In Genesis we read that we were created male and female in God’s image, equal before God in our creation. Throughout the Bible we see repeated instances of women in leadership, but in our society we still see women denigrated all too often. In Galatians St. Paul said There is no longer Jew or Greek, there is no longer slave or free, there is no longer male and female; for all of you are one in Christ Jesus. Isn’t misogyny a gospel issue for followers of Jesus? Is there a way to vote that improves the status and protection of women? Is there a candidate who has a better record in that area?
In both testaments of our scriptures we read that we are supposed to welcome strangers (Matt. 25) and that aliens in our land are supposed to be treated as citizens (Lev.19:33). Is there a way to vote that moves more us in that direction?
The Pharisees and Herodians asked Jesus a politically loaded question. Instead of giving an answer that would satisfy either party, he gave them an answer that required them to go back and think not only about his response, but also about what had motivated them to ask their question in the first place. Their question was political and so was his answer, but not in a way they were expecting. He made them take responsibility for their own stance and their own answers to their own question.
That’s what Jesus asks from us as his followers: to think about what our stance means, to think about what our faith means, to think about how it affects our vote, and to think about how our vote affects the rest of the world. Jesus asks us to take responsibility.
Dr. Barbara Williams-Skinner asked an interesting question in Sojourners magazine: How Would Jesus Vote? In answer to her question she came up with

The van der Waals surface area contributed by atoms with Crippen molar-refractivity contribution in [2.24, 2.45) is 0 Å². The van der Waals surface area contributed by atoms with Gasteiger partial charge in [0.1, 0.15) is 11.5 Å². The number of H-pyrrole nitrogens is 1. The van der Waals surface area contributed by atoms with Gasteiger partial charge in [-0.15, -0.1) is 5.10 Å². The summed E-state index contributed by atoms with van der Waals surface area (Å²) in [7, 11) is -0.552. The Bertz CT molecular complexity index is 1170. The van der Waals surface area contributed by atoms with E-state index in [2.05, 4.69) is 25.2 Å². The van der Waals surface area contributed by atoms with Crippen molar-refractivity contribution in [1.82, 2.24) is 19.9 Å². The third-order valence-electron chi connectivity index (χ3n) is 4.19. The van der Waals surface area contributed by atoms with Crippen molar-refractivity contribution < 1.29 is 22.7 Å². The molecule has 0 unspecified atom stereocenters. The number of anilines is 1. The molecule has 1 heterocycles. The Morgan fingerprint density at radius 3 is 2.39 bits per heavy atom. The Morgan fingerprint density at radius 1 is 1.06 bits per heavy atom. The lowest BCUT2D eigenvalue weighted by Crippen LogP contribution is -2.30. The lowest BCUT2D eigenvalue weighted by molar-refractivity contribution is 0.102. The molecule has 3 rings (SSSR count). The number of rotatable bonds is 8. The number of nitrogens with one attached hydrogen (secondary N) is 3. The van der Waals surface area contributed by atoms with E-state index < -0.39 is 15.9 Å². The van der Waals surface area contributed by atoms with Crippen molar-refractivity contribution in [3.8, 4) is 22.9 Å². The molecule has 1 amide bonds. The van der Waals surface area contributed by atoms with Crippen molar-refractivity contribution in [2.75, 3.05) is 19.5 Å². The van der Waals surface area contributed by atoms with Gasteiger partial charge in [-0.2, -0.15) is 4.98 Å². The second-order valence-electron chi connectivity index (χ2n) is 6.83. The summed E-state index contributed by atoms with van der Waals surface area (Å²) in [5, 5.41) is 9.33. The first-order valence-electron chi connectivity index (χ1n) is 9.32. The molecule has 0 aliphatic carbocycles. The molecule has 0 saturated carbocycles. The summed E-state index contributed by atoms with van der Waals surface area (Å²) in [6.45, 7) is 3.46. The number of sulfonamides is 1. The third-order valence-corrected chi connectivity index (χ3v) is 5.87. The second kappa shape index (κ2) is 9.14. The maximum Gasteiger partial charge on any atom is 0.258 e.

“Four Guidelines for Voting While Christian.
- PURPOSE: Jesus would begin by understanding his purpose. Jesus began his ministry announcing his purpose saying, “He has sent me to change your life, God’s kingdom is here.” Being God’s agent means placing priority on God’s higher spiritual kingdom or commandments than on natural earthly laws or human desires.
- POWER: Jesus would use his power to act on behalf of the vulnerable.
- PEACEMAKER: Jesus would be a bridge-builder and peacemaker between opposing sides on issues. Jesus blessed peacemakers, and called his followers to be salt in a decaying earth, and light in a dark and divided world. He defined disciples and followers, saying, “Your love for one another will prove to the world that you are my disciples.” He taught that the greatest commandment is to love God and others as oneself.
- PRAYER: Jesus would pray before he voted.
Jesus prayed about everything. Before every challenge, like feeding the five thousand (Matthew 14:13); bringing the dead back to life (John 11:41, 42); before crucifixion (Matthew 26:42); and even on the cross experiencing a brutal execution, (Luke 23:34), Jesus prayed. The moral and spiritual transformation of America and the election of high-character leaders in every sphere of influence will be produced by prayer. Christ-followers should pray for the wisdom of God in choosing leaders and policies that reflect God’s values. Most of all they should pray for leaders on opposing sides, that they will follow God’s word in all decisions.”
This is a time for all of us to be in deep thought and deep prayer about what comes next. With God’s help and with people following sensible guidelines, this pandemic will end, and then it will be time to rebuild. We’ll need to rebuild our economy. We’ll need to rebuild a good deal of infrastructure. We’ll need to rebuild social structures and connections. We’ll need to rebuild much of Christ’s church. And all these things may emerge in a shape don’t yet know or understand. We’ll need wise, thoughtful, and responsible people in positions of leadership. We’ll need wise, thoughtful, and responsible laws and policies. We’ll need the leading of the Spirit and the Grace of Christ.
Now is the time for us to trust that God has a vision for that rebuilding. Now is the time to ask God to guide us in the first step of that rebuilding. Now is the time to pray. Now is the time to vote.
In Jesus’ name.
2 thoughts on “Faith and Politics”
Thank you, Susan.